Mexico tackles tortillas and other fatty choices
Mexico's rich diet of tacos, tortillas and tortas (large sandwiches), which is jokingly nicknamed "Vitamin T", has steered its children to the top of world obesity charts.
The government last week launched a new campaign to battle obesity, which it estimates to cost the health system about $3.2 billion (Dh11.75bn) per year.
"Obesity and excess weight are one of the biggest health challenges that Mexico is facing today," President Felipe Calderon said as he introduced the public-private plan to improve eating habits, mainly among children.
Nine-year-old Diego attends a school in a middle-class neighbourhood of Mexico City, and he said the food was healthier than it was three years ago, when there were many fried dishes made from corn.
But he added that they still sell "quesadillas" – rolled corn pancakes filled with cheese and sometimes fried in fat – as well as popcorn layered in butter and sugar-filled drinks. There was only one and a half hours per week of physical exercise, Diego said.
"And that's only when the teacher comes, which is not all the time, and sometimes we're punished and we don't go outside," he said.
Calderon admitted that Mexico had the highest number of overweight adults in the world, which means a Body Mass Index (a statistical measure that compares weight and height) of more than 25. Its children had the highest rates in the world for obesity, which means a BMI of more than 30.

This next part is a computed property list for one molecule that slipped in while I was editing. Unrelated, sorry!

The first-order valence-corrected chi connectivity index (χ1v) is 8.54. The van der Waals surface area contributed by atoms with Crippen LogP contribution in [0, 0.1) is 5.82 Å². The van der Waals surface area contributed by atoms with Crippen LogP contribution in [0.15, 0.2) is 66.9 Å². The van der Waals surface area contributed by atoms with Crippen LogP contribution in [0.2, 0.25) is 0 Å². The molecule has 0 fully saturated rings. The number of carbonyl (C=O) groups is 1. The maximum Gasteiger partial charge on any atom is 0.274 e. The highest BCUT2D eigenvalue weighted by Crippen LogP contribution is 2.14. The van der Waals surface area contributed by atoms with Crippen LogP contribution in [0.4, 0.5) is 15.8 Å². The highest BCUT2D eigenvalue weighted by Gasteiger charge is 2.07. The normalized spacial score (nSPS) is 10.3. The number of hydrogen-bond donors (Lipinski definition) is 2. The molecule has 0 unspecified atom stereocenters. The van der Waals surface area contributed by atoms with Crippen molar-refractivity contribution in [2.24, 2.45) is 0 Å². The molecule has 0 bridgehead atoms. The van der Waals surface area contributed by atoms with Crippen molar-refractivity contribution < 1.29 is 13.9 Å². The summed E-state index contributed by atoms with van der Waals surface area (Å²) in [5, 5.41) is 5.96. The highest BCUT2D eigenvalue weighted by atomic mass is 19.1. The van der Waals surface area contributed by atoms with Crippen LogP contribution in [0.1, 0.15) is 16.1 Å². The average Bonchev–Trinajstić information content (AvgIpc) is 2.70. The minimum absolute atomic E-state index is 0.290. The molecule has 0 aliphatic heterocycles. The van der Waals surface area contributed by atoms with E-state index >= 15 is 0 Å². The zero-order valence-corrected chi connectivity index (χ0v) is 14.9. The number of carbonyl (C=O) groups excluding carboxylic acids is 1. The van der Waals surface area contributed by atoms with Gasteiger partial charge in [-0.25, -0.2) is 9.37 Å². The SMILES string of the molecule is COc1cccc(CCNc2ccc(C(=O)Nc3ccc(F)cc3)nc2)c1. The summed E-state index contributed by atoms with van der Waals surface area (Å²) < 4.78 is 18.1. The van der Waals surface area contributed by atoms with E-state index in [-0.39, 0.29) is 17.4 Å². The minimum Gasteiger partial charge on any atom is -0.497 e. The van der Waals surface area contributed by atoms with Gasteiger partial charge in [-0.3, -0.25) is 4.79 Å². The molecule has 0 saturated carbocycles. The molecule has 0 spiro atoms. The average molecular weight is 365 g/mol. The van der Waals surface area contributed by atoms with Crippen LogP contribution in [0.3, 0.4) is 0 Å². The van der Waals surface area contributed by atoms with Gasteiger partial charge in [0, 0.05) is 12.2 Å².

The president deplored that Mexico spent $3.24 to treat illnesses linked to excess weight and obesity in 2009, such as diabetes, which is the number one cause of death in the country.
The new plan is based on a French project known as Epode, which has shown success at reducing child obesity through physical activities, weight monitoring and promoting drinking water and eating fruits and vegetables.
Food and drink advertising in Mexico is already supposed to promote healthy eating and exercise, but the requirement is often ignored. And the battle against obesity is not easy in the country, where street vendors outside schools sell vast selections of brightly-coloured sweets and enticing fried foods. Some private schools have already introduced initiatives to improve diets, with varying success.
Veronica Kim, the mother of two children aged nine and 10 who study at a private school in Mexico City, said the healthy food the school offered was too expensive. At least there were more sports on offer at private schools, she added. Outside the public school, Maria Esther Sanchez, Diego's grandmother, said she struggles daily to persuade the nine-year-old to turn to fruit from tacos.
Mary, the manager of the school's food shop, said she had been told to help children improve their eating habits, but added she had weight problems herself.
"We weren't educated to eat healthily. Our food is full of fat and flour," Mary said. "The worst thing is that the tastiest dishes are the most fatty ones."
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